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Crowning phase

Crowning phase


Crowning contractions

Emotions during the crowning phase

As the pushing continues, the baby starts to extend their head out, and move underneath the woman's pubic bone. This stretches the perineum close to its capacity. By the time about 5 centimetres in diameter of the baby's head can be seen, the previous pattern of 'two steps forward, one step back' changes. Now the baby's head continues to advance slightly more with each contraction, but usually stays where it is after the contraction has stopped. This continues for a few contractions (or possibly only one contraction, if this is not your first baby) until the baby's head 'crowns'.

Crowning refers to when the widest part of the baby's head (or their crown) is emerging. At this point, the baby's crown, part of their forehead (nearly to their eyebrows) and the back of the baby's head can be clearly seen.

Head crowning, showing perineum Image 6-09 shows an image of the head crowning and the perineum stretching.

WARNING: This image shows a real photo of a baby's head crowning. If you would like to look at this image, Click here.(Photo of baby's head crowning Image 6-10)

As the baby's head crowns, the woman's perineum is stretched to its maximum, being nearly paper-thin. There is usually an intense burning (or stinging sensation) for a few seconds as this occurs, generally easing as the perineum numbs. The burning can trigger panic for some women, causing them to cry out, or scream.

WARNING:This image shows a real photo of a baby's head crowning, with the caregiver placing one hand on the baby's head and another holding a pad over the woman's anus. If you would like to look at this image, Click here.(Photo of caregiver controlling baby's head crowning Image 6-11)

The baby's head can remain in the crowning position for as little as a few seconds, or up to a couple of contractions. Some women will use their own hand to control their baby's head to be born. They find that it helps them to focus on easing their baby's head out slowly, allowing them to sense what is happening 'down there'.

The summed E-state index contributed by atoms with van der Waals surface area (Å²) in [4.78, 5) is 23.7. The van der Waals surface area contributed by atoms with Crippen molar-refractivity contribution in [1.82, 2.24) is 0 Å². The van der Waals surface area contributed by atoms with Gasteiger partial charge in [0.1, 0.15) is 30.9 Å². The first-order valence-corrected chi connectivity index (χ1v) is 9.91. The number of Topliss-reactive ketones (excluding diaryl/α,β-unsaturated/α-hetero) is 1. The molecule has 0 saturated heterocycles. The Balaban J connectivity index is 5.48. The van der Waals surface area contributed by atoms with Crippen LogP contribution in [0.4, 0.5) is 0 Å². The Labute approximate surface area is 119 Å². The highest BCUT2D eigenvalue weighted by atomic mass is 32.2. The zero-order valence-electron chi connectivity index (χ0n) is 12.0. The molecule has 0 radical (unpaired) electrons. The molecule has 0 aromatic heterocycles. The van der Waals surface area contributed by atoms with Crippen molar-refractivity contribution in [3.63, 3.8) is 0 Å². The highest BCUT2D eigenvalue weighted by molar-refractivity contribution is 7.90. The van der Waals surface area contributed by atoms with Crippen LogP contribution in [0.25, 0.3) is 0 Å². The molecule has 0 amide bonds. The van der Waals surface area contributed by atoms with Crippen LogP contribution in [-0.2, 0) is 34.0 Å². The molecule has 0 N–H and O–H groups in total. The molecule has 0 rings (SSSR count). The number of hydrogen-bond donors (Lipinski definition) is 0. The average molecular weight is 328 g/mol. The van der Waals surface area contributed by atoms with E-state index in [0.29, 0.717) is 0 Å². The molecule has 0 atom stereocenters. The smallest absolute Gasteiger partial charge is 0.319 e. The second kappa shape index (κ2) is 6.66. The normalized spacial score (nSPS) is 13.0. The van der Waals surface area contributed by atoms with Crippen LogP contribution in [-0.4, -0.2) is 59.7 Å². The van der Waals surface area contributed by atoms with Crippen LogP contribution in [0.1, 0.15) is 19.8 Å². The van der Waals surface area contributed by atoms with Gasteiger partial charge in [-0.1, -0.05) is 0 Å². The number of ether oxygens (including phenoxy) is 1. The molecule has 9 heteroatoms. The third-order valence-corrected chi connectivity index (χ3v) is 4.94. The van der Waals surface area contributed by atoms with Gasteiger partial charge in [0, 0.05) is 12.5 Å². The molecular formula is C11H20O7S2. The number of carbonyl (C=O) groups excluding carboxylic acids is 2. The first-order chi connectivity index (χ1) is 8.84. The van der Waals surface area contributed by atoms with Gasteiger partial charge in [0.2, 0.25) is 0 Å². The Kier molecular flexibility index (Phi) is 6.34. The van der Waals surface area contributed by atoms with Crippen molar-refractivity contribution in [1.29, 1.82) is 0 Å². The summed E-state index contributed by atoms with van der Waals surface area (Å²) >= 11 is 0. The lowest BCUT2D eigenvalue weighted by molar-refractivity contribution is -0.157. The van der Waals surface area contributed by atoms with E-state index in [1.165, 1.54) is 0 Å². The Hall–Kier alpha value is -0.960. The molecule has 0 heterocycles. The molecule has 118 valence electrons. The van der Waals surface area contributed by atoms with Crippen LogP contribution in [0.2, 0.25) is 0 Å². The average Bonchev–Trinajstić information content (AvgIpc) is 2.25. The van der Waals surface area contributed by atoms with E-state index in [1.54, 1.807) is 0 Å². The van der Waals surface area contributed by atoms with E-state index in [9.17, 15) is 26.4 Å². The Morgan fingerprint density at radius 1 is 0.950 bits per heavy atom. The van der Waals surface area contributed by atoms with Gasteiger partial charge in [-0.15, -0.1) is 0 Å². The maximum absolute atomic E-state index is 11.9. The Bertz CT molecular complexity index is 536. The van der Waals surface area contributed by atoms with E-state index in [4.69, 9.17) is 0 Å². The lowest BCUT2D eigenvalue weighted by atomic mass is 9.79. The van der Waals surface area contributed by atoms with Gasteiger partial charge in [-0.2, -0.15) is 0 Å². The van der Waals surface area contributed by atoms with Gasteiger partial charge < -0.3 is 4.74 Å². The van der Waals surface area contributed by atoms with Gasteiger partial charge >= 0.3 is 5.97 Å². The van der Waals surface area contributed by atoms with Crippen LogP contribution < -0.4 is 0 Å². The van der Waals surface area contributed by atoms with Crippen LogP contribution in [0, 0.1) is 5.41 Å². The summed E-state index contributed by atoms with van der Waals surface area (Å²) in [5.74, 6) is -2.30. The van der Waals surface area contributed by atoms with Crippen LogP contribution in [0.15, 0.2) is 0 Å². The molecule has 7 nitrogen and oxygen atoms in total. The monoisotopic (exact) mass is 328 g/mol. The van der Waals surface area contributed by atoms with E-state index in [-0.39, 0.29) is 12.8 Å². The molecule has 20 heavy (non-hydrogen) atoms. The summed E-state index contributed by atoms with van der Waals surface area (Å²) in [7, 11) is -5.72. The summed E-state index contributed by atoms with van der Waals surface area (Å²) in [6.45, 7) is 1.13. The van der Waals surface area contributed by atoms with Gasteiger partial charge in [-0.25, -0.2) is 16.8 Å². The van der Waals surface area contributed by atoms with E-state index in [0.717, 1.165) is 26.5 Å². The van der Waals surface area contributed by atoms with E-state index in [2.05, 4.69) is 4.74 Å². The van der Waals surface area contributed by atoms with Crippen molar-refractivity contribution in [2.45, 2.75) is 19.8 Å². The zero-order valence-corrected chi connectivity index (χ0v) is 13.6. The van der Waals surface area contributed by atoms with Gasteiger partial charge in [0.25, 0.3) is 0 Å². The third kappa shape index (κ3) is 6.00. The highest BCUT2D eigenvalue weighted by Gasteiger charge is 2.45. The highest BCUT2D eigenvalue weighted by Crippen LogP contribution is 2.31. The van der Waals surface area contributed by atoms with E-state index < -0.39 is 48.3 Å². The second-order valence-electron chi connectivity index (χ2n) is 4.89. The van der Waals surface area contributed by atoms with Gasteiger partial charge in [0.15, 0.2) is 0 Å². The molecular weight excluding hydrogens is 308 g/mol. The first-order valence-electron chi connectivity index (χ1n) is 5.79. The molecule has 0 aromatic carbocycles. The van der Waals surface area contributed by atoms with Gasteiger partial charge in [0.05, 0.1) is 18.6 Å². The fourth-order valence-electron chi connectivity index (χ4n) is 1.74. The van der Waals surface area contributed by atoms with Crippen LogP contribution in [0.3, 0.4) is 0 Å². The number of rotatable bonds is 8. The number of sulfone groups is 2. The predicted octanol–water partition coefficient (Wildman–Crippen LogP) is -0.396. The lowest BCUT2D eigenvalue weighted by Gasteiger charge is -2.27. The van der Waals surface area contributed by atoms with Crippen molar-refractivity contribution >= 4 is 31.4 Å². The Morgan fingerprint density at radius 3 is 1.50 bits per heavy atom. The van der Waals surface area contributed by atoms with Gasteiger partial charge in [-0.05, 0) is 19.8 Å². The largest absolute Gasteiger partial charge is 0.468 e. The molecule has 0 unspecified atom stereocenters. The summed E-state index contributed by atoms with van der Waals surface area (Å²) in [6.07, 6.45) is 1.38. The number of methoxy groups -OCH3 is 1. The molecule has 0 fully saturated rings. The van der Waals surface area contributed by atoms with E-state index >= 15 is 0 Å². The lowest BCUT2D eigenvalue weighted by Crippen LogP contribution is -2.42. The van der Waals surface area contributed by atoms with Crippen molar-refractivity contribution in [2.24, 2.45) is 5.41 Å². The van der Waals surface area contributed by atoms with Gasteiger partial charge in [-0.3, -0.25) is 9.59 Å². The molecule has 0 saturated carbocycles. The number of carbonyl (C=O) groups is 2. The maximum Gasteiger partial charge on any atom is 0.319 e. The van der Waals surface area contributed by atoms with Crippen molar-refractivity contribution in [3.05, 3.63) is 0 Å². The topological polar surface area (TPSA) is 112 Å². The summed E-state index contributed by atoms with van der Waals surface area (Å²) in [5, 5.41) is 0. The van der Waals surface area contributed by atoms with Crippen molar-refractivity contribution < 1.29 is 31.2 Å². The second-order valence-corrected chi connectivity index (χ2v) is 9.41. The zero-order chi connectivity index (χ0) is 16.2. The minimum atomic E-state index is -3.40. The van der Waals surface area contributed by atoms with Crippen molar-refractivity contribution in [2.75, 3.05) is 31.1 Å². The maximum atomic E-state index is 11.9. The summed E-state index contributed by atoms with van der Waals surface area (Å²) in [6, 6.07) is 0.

Crowning contractions

The crowning phase contractions can:
  • Remain 4 - 7 minutes apart. Usually once the head crowns, the baby's face and entire head slowly emerge within moments.
  • Require you to 'pant', or 'blow', as the baby's head comes out (similar to blowing out a candle). This may help ease your baby's head gently past your perineum. Panting and pushing is explained in the next section of the class in support strategies for the 2nd stage of the labour.
  • Cause some women to shout or scream, in response to feelings of panic, or fear, as they feel the burning and stretching of their perineum, or as a way of releasing the urge to push.
  • Cause you to feel confused, not knowing whether to 'push' or 'pant', not wanting to pant when all you feel like doing is pushing! Your caregiver will usually give you feedback and direction, often saying things like "Pant, small push, now pant, or breathe". Listen for their direction and do your best. While your caregiver is trying to assist you in avoiding a tear, it is often hard to override the messages your body is giving you (and some women don't).

Click to get Popup WindowDid you know?

Emotions during the crowning phase

The following are some common emotions that parents have shared, as being part of their experience during the crowning phase in 2nd stage of the labour. You can read your own, (or each other's) by clicking onto the following headings.

Click to get Popup WindowEmotions the woman may experience in the crowning phase

Click to get Popup WindowEmotions the partner or support person may experience in the crowning phase


Last revised: Friday, 14 December 2012

This article contains general information only and is not intended to replace advice from a qualified health professional.

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